Positive reinforment training makes Bella truly a joy
November 2, 2009 -
Debbie McKnight, Accredited PetSmart Trainer
Bella, the wonder pug. I love her like she’s my own, but she’s not. She’s a dog that comes to Doggie Day Camp℠ at my PetSmart every day. She’s a celebrity with the customers and a favorite of the employees. Bella is the perfect dog… almost. She can wow with her obedience skills, ignore any distractions that confront her, eat more biscuits than the law should allow, and has a trick repertoire that would put a circus dog to shame. What, might you ask, is her downfall? Pedicures! While I find a pedicure to be 45 minutes of heaven, Bella thinks they are the scariest method of torture known to dog and should be avoided at all costs. When the nail clippers come out, Bella suddenly has the strength of three grown men and is more elusive than a leprechaun. Well, I couldn’t stand to see the pup I hold so dear be terrified of something (and maybe I’m just a little competitive and wanted to prove my training skills), so I decided to teach Bella to tolerate pedicures.
From all of our Click-a-Trick trick training she knew how to shake and high five. From our obedience training she knew how to down and stay. She is VERY clicker-savvy and has always been trained using positive reinforcement techniques. To make the process positive for her, she always had the choice to stop and nothing bad would happen. She could leave her paw in my hand and receive a cookie or she could pull it away and get nothing. Did I mention this girl likes to eat? I mean, nothing gets between a pug and her food! Needless to say, she left her paw in my hand more often than not. She was frowning and holding her breath, but she wanted that cookie and would do WHATEVER it took to get it!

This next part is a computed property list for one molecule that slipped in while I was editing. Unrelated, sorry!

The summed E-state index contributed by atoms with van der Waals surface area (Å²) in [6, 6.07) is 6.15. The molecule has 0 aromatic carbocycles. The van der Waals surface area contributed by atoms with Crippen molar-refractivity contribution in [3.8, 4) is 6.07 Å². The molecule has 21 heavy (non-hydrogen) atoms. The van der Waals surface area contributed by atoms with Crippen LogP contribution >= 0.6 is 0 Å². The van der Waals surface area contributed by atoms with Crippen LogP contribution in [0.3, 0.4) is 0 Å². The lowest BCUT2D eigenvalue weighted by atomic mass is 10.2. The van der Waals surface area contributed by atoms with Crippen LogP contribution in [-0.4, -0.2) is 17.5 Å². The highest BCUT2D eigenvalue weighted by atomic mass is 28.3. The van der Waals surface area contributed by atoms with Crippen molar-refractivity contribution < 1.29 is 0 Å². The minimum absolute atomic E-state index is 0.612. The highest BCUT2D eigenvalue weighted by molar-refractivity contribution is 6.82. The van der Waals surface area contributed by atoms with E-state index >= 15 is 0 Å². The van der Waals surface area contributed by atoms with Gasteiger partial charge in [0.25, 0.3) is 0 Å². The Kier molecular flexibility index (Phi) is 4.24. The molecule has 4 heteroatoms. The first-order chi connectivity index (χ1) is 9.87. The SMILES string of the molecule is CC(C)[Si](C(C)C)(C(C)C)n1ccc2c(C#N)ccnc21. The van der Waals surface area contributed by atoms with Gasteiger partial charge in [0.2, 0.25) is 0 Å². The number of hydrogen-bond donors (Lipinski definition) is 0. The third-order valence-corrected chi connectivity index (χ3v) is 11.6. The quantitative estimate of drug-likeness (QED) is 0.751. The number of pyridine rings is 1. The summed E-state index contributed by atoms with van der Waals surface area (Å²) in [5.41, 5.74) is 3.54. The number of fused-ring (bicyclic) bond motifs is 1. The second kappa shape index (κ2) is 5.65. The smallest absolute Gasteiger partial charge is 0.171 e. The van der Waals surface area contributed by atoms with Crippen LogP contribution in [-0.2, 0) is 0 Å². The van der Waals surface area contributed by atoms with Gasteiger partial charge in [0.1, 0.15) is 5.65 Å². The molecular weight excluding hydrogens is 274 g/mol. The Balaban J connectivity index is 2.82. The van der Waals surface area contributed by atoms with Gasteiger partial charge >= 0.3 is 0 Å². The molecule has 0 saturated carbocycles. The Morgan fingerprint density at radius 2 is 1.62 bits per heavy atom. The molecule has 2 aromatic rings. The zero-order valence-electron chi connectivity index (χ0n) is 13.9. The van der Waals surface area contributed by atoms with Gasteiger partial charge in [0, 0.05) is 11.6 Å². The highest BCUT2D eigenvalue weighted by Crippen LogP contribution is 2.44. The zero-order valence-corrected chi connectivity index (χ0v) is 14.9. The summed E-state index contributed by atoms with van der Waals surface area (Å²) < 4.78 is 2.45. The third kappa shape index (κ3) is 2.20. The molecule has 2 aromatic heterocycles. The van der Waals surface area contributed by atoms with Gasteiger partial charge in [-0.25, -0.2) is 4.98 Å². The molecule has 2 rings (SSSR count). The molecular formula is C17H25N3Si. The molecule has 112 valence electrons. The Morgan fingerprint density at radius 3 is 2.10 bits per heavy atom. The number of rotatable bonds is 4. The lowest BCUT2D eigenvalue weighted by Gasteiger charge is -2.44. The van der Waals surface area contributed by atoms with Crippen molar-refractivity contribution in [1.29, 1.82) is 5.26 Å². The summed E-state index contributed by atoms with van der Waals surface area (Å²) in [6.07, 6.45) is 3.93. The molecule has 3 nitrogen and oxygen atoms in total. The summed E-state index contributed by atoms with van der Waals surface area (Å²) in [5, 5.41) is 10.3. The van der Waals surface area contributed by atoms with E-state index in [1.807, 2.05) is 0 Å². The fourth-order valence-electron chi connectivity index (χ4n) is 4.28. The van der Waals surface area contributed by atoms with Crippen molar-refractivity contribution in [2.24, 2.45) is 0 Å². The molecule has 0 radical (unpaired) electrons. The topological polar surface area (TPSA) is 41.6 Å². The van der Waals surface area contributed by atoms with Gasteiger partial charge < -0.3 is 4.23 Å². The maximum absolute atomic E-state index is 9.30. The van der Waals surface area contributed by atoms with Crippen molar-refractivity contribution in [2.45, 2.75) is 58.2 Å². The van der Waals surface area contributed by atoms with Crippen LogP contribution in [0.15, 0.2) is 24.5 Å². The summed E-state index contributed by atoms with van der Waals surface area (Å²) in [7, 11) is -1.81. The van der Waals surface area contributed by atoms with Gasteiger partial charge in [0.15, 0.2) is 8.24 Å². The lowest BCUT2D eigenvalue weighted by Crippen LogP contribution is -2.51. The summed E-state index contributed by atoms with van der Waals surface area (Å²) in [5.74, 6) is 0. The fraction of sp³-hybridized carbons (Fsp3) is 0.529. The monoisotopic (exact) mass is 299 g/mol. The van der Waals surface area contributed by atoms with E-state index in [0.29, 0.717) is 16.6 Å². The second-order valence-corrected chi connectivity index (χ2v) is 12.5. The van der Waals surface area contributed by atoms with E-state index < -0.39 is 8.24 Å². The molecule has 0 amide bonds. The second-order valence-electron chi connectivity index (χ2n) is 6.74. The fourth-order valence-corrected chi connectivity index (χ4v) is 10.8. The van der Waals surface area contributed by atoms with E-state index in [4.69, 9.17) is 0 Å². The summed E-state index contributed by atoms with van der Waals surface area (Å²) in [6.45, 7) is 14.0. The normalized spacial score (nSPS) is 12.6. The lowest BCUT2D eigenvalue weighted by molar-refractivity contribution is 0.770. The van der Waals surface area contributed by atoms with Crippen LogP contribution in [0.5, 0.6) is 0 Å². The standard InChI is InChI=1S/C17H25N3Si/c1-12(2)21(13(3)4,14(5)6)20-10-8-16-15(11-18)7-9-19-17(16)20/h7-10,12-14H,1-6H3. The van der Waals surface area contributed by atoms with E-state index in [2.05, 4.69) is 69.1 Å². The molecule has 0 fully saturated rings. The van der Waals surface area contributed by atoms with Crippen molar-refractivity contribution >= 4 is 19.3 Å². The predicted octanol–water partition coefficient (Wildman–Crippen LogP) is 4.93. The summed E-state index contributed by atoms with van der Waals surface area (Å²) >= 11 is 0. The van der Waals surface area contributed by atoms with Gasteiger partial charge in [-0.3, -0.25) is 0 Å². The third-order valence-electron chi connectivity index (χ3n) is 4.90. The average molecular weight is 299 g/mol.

I decided to use a dremel pet nail grooming kit as it’s my preferred tool of choice and most dogs greatly prefer it to clipping. We started by just holding her foot as I would when I was dremeling, then progressed to touching her nail with a pen (just to get her used to an object touching her toenail), using a file on her nail, I used clippers a time or two on her nails, and then the dremel. We did sessions with the dremel off and touching her nail or on and just nearby (to acclimate to the noise). The sessions were short because, although they were voluntary, they were still a little stressful. Then last Monday we made (Bella) history…
It was 2:00 on a sunny afternoon. The dogs were playing, the customers were shopping, and I, trainer extraordinaire, was about to dremel Bella’s nails for the first time. A crowd had gathered as the excitement built. I cued Bella up to her perch and into a down-stay. I sat down in front of her, took her toenail in one hand, the dremel in the other, and… ground her nail. Jaws fell open and cheers rose up from the staff. The disbelief was evident on everyone’s face. One of the supervisors said, “She trusts you so much. It’s so cool to watch the two of you communicate.” He was right. That’s what positive reinforcement training does. It builds a relationship between the dog and handler and it builds trust. She always had a choice about participating and that makes all the difference. It makes me proud to have accomplished it, but more than that, it makes me happy that she won’t be scared of a routine procedure now. As of last Monday, Bella is now the perfect dog.